Inspiration certainly must play a part. Our grassy fields rippled by breezes, dapples of light coming through the trees, the shadows of puffy clouds on the Green Mountains. Like the song says: “Icy finger waves, Ski trails on a mountain side, Snowlight in Vermont, Evening summer breeze, Warbling of the meadowlark, Moonlight in Vermont.” The ecological thinker, political spokesman, and environmental advocate John Muir reminds us, “In every walk with nature one receives far more than he seeks." And what many of us receive in the outdoors here stimulates the most creative part of our brains.

Research has shown that clusters of authors most often happens in communities that are highly educated. But that is not necessarily the case across all the writers in our Mad River Valley. Sure, we have some individuals that prove that point, all the architects that came from Yale are one example. But we can’t let advanced college degrees and SAT scores be the only measure of intelligence and artistic sensibilities here. In previous generations of the historic families many could not spare the time away from family farms and jobs to graduate from high school. It was impractical for some to even consider such an undertaking. But many still wrote and wrote well. I’m going to go out on a limb and state unequivocally that the love of learning here not long ago was more important that an official degree. And by studying the yearbooks of the old high school I was gob-smacked to find that the education they did get was excellent. Why, in the 50s the children played in a full orchestra at school!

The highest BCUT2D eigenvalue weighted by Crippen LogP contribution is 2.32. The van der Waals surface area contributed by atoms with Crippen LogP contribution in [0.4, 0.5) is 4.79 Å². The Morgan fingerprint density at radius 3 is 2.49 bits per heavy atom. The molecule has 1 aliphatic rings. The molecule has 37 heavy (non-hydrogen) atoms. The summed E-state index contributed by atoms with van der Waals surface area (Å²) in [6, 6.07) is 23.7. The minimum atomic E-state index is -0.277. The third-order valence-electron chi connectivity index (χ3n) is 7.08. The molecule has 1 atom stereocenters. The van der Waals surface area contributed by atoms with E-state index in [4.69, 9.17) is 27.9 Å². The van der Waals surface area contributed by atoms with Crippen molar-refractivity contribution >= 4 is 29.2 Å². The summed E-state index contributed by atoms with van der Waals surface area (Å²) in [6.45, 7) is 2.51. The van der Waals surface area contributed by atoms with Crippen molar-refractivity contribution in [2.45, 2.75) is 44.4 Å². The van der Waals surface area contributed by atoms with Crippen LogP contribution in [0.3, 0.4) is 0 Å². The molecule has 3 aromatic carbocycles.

If you pay close attention you will also notice the way talents are nurtured here. I can remember well when my son, the director Jonathan C. Hyde, was a small child. Adults would ask him, as they so often do, “What do you want to be when you grow up?”

When he said, “An artist,” they didn’t roll their eyes the way they would have in my hometown in New Jersey. Instead, they sat down next to him and said something like, “Tell me more about that.” I love the Where Are They Now? articles in The Valley Reporter, but those kids are really only the tip of the iceberg of success across the many who have graduated from our Valley schools and gone on to crush it in their chosen fields.

F. Scott Fitzgerald wrote, “There are no Second Acts in American lives.” Clearly, he never came to the Mad River Valley where we are allowed a Second Act reinvention and a Third Act Grand Finale if we want one. Have you been following all the Take Me Back articles by the Lovers of Words writing class? They are becoming writers through intention and hard work. And what about me? I was a math teacher for decades and now am encouraged by our community to be something else entirely. If anything, we get a kick out of each other and revere taking chances by trying something new.

That is what is unique about our culture here. A culture that emerges from the values of native Vermonters and people from away who love living here. Put those influences together and shake it up—and you have one fertile petri dish for creation.

Mary Kathleen Mehuron, lives in Waitsfield and writes novels. Contact her at This email address is being protected from spambots. You need JavaScript enabled to view it..